During June the City of Cape Town and the Tertiary Education and Research Network of South Africa (TENET) turned on the eduroam WiFi service in 57 of Cape Town’s public libraries. eduroam is a wireless roaming service that provides free Internet access to the research and education community globally.

This initiative means students and staff from any university which uses eduroam, including all four of the public universities in the Western Cape (Cape Peninsula University of Technology, Stellenbosch University, University of Cape Town and the University of the Western Cape), can now access their institution’s high-speed network from the city’s libraries and work there as though they were on their own campus.

“Throughout the developed world it is common to find eduroam on city wireless networks, in airports, and even on buses and trains,” says Guy Halse, Director, Trust and Identity at TENET. “Cape Town is the first city in South Africa – and to the best of our knowledge, in Africa – to roll out the service on such a wide scale.“

Says Duncan Greaves, TENET CEO: “Initiatives like this one are particularly important in South Africa where students who are least able to afford Internet access are often the furthest away from our universities. These students enjoy world-class access when on campus but may be unable to read email or access learning resources while at home.”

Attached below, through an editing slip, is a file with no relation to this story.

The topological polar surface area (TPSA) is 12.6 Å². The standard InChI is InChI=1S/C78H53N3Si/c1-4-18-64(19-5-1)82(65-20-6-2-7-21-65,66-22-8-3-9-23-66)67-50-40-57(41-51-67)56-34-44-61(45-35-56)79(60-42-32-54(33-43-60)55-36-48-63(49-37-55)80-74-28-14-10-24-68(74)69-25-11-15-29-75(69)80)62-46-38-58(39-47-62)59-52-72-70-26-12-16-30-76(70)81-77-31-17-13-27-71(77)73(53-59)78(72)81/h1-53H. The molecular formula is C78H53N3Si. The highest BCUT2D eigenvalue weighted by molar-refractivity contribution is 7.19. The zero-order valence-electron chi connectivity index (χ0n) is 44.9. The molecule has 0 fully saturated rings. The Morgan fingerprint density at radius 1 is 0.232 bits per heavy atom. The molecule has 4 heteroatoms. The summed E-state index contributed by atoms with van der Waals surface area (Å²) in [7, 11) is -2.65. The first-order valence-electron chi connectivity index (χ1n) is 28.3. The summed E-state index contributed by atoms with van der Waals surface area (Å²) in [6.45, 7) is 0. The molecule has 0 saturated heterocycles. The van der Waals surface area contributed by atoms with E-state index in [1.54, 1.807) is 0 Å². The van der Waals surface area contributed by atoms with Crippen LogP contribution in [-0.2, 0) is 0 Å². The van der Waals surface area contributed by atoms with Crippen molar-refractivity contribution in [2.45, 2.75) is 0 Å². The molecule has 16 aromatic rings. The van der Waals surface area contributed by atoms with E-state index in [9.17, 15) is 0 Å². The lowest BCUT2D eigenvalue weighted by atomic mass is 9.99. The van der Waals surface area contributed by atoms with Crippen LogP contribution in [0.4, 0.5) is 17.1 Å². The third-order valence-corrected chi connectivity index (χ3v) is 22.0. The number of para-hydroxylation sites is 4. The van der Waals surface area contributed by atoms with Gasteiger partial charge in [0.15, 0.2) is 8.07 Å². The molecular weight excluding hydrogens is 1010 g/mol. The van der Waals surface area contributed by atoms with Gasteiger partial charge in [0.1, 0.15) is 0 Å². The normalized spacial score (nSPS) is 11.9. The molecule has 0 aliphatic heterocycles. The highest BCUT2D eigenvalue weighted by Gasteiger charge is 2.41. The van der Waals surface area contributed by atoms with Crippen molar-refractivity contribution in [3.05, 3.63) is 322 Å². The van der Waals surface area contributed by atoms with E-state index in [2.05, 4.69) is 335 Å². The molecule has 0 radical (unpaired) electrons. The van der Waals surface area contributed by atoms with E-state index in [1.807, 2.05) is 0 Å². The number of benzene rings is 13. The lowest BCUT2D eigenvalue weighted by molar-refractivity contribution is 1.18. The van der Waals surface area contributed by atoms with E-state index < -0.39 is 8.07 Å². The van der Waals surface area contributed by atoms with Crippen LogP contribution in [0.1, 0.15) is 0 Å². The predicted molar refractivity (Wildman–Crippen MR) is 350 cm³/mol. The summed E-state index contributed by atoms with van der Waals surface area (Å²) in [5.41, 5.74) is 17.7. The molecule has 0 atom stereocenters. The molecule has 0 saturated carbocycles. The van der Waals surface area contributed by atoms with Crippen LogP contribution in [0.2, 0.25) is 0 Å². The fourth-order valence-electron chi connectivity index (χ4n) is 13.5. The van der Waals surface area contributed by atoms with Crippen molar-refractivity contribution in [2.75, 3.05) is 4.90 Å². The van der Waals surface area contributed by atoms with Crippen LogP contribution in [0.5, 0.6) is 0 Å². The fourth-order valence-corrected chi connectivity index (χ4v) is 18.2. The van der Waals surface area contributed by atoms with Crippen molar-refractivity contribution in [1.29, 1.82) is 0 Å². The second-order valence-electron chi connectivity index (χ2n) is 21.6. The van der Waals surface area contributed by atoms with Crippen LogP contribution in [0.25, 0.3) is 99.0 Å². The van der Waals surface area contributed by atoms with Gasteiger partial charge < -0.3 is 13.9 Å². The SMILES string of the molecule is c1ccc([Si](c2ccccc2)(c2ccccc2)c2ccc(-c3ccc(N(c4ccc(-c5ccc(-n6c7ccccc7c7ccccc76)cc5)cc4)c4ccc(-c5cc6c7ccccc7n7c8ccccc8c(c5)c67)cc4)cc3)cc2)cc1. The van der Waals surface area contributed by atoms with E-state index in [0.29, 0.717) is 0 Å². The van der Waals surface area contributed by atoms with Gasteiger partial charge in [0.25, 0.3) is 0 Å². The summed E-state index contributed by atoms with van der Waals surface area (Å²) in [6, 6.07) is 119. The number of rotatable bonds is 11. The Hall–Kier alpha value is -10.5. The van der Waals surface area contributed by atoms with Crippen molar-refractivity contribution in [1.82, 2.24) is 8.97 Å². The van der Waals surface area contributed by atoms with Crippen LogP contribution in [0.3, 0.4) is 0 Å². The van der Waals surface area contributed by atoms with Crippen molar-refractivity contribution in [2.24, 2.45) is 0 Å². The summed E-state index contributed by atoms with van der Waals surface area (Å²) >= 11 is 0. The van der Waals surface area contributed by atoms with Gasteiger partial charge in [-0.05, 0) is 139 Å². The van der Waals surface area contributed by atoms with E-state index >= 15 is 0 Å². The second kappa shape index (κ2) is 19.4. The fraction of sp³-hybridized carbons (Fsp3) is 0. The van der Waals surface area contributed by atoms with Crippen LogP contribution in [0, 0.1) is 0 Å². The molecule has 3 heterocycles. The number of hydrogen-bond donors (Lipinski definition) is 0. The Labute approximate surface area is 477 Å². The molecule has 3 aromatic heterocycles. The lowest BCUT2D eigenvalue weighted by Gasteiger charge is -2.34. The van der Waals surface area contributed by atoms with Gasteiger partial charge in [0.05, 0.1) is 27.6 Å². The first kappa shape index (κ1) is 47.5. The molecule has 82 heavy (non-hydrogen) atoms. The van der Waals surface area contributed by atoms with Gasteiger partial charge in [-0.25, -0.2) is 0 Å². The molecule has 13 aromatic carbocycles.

Bringing eduroam coverage into public spaces in suburbs like Khayelitsha and Gugulethu provides another way for students living in those areas to access online learning material without travelling to campus or paying high data costs. A City librarian in Southfield remarked “we are quite excited about this development at the library as it will increase foot traffic.”

Greaves says while Cape Town is the first South African city to take this initiative, TENET hopes that other cities will soon follow suit. eduroam is available at 30 universities and research institutes in South Africa and at universities in over 101 countries worldwide.

The first week of eduroam use in the libraries was a stunning success, with over 15,000 authentications from 121 institutions including users from Austria, Australia, Belgium, Brazil, Canada, Germany, Denmark, Spain, Italy, Korea, the Netherlands, Norway, Portugal, Sweden, Uganda, United Kingdom, and the USA. This really demonstrates the power and spread of eduroam.

If you’re visiting South Africa you can use eduroam South Africa’s interactive map to find the eduroam-connected library closest to you.